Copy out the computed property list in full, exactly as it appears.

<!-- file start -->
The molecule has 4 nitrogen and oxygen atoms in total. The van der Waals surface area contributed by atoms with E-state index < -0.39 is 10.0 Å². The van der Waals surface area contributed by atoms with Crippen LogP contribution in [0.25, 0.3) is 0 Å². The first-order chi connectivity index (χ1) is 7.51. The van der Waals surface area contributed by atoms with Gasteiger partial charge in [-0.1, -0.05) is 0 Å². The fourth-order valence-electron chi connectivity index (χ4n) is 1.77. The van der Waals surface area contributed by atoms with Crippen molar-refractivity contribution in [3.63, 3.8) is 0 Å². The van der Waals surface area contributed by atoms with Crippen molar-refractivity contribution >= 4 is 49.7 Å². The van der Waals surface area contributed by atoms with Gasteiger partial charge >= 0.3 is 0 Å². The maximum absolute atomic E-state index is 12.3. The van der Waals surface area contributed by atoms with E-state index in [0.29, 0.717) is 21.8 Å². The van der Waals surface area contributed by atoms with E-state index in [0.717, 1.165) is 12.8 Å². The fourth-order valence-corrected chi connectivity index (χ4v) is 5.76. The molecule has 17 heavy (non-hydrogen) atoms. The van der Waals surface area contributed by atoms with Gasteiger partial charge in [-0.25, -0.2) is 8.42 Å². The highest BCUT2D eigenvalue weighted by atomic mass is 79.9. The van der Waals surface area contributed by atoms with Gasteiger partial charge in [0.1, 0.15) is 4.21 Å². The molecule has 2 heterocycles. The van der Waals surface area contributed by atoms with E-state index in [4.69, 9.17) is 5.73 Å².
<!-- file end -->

The molecule has 4 nitrogen and oxygen atoms in total. The van der Waals surface area contributed by atoms with E-state index < -0.39 is 10.0 Å². The van der Waals surface area contributed by atoms with Crippen LogP contribution in [0.25, 0.3) is 0 Å². The first-order chi connectivity index (χ1) is 7.51. The van der Waals surface area contributed by atoms with Gasteiger partial charge in [-0.1, -0.05) is 0 Å². The fourth-order valence-electron chi connectivity index (χ4n) is 1.77. The van der Waals surface area contributed by atoms with Crippen molar-refractivity contribution in [3.63, 3.8) is 0 Å². The van der Waals surface area contributed by atoms with Crippen molar-refractivity contribution >= 4 is 49.7 Å². The van der Waals surface area contributed by atoms with Gasteiger partial charge >= 0.3 is 0 Å². The maximum absolute atomic E-state index is 12.3. The van der Waals surface area contributed by atoms with E-state index in [0.29, 0.717) is 21.8 Å². The van der Waals surface area contributed by atoms with E-state index in [0.717, 1.165) is 12.8 Å². The fourth-order valence-corrected chi connectivity index (χ4v) is 5.76. The molecule has 17 heavy (non-hydrogen) atoms. The van der Waals surface area contributed by atoms with Gasteiger partial charge in [-0.25, -0.2) is 8.42 Å². The highest BCUT2D eigenvalue weighted by atomic mass is 79.9. The van der Waals surface area contributed by atoms with Gasteiger partial charge in [0.1, 0.15) is 4.21 Å². The molecule has 2 heterocycles. The van der Waals surface area contributed by atoms with E-state index in [4.69, 9.17) is 5.73 Å².